Mike Tanier: Thompson probably does not know what DVOA is. Every time we have spoken at length to a coach or GM about our methods, we have gotten reactions like this: “We do something similar, though the calculations are different, and it is based off our game film and internal methods.” The coach and GM know exactly what play was called and what each player’s assignment is, so they can analyze film in ways no one outside the organization can. One thing we always hear is that we are doing the right thing by making our stats situation-dependent: coaches want different things on 1st-and-10, 3rd-and-15, and 3rd-and-inches in the red zone, and DVOA reflects those differences.

AC: We’ve seen some major changes in the methods MLB and NBA GMs use to evaluate players and build teams over the last 10 years. Will Thompson’s team-building strategy — finding value players off the scrap heap that fit his coach’s system and provide depth — become the newest NFL team-building trend? Or have teams always been using the Thompson method, but we just haven’t noticed because a) Nobody is as good at the Thompson method as Thompson is or b) Few organizations have the patience to actually see if the Thompson method works?

29

August

Despite Losses, Packers’ A.J. Hawk Expects Big Things in 2011

Green Bay Packers Linebacker AJ Hawk

Jim Biever, Packers.com

A.J. Hawk knows the score. In the National Football League, roster turnover is part of the business. Teams change and evolve every season due to the draft and free agency.

The 2011 Green Bay Packers are no different.

After winning their fourth Super Bowl title in February, the Packers were forced to cut ties with several contributors from that championship team, including defensive end Cullen Jenkins and linebacker Nick Barnett.

In their place, the Packers are turning to two players—one who has proven he can play and the other who has failed to show he can stay on the field in his short NFL career. Of course, we’re talking about Desmond Bishop and Mike Neal.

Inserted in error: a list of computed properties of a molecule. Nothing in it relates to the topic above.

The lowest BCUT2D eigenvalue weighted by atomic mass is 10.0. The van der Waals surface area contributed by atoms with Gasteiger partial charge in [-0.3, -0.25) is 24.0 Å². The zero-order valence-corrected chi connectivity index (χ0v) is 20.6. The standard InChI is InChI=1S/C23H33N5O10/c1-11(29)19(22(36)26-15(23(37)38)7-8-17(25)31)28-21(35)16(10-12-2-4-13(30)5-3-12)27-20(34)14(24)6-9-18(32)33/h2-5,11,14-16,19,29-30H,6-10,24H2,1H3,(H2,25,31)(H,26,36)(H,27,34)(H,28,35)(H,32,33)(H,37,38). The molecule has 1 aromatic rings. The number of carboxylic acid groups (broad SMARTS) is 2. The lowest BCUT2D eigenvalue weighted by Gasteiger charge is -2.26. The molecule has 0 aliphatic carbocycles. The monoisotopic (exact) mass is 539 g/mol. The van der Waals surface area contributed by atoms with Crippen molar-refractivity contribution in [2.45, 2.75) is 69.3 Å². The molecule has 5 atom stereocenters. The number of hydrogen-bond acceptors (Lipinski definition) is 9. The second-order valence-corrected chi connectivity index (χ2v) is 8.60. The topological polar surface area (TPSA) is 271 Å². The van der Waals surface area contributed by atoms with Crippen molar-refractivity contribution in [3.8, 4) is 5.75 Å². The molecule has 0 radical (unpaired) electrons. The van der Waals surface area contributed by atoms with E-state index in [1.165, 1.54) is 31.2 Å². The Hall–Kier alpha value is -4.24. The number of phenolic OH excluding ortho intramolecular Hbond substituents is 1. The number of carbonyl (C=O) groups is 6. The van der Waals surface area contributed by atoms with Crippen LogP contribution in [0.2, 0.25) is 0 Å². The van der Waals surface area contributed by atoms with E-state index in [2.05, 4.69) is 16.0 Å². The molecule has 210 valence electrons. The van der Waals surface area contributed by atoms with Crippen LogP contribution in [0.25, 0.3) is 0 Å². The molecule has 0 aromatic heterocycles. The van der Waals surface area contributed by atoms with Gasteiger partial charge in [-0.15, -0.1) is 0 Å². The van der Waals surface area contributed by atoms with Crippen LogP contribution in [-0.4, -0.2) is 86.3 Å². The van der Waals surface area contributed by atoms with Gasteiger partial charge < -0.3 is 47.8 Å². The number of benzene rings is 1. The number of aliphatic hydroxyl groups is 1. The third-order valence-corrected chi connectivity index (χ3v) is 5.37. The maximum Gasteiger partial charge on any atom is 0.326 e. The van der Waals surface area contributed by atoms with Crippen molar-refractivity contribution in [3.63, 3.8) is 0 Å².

When I talked to Packers linebacker A.J. Hawk on the phone last week, he said the team has high expectations for their defense despite the losses.

However, he did express that it might be difficult to replace Jenkins in the Packers defense.

“The thing about Cullen Jenkins is that you just can’t replace a guy like him,” Hawk said. “He’s a special player. He’s one of the best interior pass rushers I’ve ever seen. Just super quick, with good moves and a knack at getting to the quarterback.”

An unrestricted free agent this offseason, Jenkins signed a five-year, $25 million deal with the Philadelphia Eagles a week or so after the lockout was lifted. When asked if he thought the team would bring back Jenkins, Hawk seemed a touch surprised but also cognizant of the NFL’s business landscape.

“Yeah, I was hoping we were going to find a way to bring him back, but I understand there’s a business side to this,” Hawk said. “It hurts us, but I know those kind of things don’t always happen, especially this offseason with the lockout. We only had a short time to negotiate with him, which I’m sure made it tough on both sides.”

The Packers never did get serious in bringing back Jenkins, either because of the perceived cost it would take or the confidence the organization had in the players behind him. Being 30 years old and having an injury history likely also led to the Packers’ failure to offer any deal that Jenkins would have accepted.

3

August

Packers 2011 Training Camp: New Faces and Some Old New Faces

For the 2011 Green Bay Packers, the term “new faces” means more than just rookies. It also means veterans coming off the injured list or career bench players hoping to secure a starting job.

Lets take a look at how some of these key new faces have fared after a couple days of training camp. Some of the players examined below are not new to the team, but feel new since they missed most of 2010 with an injury or were stuck on the bench.